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Making Weight: Men's Conflicts with Food, Weight, Shape and Appearance

Making Weight: Men's Conflicts with Food, Weight, Shape and Appearance

by Arnold Andersen, Leigh Cohn, Tom Holbrook

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The first book to explore mens issues with eating disorders and body image issues.


The first book to explore mens issues with eating disorders and body image issues.

Editorial Reviews

Library Journal
In the last 20 years, increasing numbers of men and boys have become obsessed with obtaining the perfect body exemplified by body builders, male models, and professional wrestlers. This excessive concern with appearance can lead to compulsive exercise, steroid abuse, eating disorders, and, in extreme cases, body dysmorphic disorder, a serious psychiatric condition. Acknowledging that few men will admit these preoccupations, the authors of these two books seek to bring these issues to a wider audience and to promote more realistic goals for male physique and fitness. Written in a popular, almost sensational style, The Adonis Complex discusses and summarizes research coordinated by Harvard researchers Pope (psychiatry) and Robert Olivardia (psychology) and Katharine A. Phillips (psychiatry, Brown Univ.; The Broken Mirror: Understanding and Treating Body Dysmorphic Disorder). Pope and his associates first document changes in advertisements, Playgirl centerfolds, and toys such as G.I. Joe to demonstrate how the steroid-hyped male torso became an ideal beyond the capability of most men. They then report on results of a computerized body image test given to male college students that showed, across cultures, a dissatisfaction with physical appearance and a tendency to misjudge the physique desirable to the opposite sex. Using case studies and self-tests, the team goes on to describe and outline treatment for specific problems and dispel myths about weight and steroid use. Separate chapters address concerns for boys, gays, lovers, and friends. Andersen (psychiatry, Iowa State Univ.; ed., Males with Eating Disorders), Leigh Cohn (ed., Eating Disorders, the Journal of Treatment and Prevention), and Thomas Holbrook, a medical specialist, also address men's concerns with physical appearance, drawing attention to fat as a men's issue and focusing on obesity and eating disorders. After extended discussions on the developmental, social, and evolutionary factors contributing to appearance ad self-esteem, the authors provide "a proactive proposition for men who want to feel and look better" in "Ten Steps to Healthy Living," with advice on nutrition, exercise, relationships, and social and spiritual concerns. Holbrook relates his own story of recovery from eating disorders and excessive exercise. Courses of treatment are described, and a final chapter offers advice for families and loved ones. Both books give reading lists and resources on where to seek further help, and both are recommended for public library collections.-Lucille M. Boone, San Jose P.L., CA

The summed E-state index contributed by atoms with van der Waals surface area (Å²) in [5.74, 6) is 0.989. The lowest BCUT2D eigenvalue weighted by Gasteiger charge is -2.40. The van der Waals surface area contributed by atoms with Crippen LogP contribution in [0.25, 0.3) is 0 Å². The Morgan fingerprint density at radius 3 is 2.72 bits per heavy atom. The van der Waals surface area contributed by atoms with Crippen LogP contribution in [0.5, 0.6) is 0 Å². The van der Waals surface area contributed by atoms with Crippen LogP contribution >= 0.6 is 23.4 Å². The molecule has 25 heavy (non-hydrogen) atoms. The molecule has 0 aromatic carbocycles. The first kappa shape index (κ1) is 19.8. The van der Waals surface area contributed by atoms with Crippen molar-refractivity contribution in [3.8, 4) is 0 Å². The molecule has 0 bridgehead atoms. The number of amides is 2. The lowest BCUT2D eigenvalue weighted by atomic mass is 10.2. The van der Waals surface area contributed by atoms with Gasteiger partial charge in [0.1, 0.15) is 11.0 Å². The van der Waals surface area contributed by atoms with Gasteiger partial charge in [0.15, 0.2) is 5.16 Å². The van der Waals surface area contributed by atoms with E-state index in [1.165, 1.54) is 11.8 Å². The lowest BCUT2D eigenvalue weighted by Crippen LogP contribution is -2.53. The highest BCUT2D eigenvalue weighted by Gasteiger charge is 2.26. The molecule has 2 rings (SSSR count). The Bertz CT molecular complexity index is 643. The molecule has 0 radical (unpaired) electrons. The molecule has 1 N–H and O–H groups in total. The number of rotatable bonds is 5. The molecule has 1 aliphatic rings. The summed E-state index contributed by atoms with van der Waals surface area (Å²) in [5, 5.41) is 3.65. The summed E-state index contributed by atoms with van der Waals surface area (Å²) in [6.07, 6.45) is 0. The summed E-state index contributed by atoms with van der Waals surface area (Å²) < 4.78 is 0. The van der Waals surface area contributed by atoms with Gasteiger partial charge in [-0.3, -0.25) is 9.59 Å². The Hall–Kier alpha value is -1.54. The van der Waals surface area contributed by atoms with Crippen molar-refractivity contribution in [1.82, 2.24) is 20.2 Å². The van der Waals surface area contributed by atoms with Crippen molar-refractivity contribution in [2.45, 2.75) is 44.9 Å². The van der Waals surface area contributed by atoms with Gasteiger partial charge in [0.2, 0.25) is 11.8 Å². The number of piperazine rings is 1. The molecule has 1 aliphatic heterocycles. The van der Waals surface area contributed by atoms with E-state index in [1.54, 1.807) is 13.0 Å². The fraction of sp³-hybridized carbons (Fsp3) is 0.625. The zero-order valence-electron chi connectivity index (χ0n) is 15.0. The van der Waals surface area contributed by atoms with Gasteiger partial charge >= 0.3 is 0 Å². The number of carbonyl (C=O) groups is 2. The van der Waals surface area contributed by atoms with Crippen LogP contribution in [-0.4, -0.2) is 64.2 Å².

Product Details

Gurze Books
Publication date:
Edition description:
1 ED
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Product dimensions:
6.01(w) x 8.98(h) x 0.67(d)

Read an Excerpt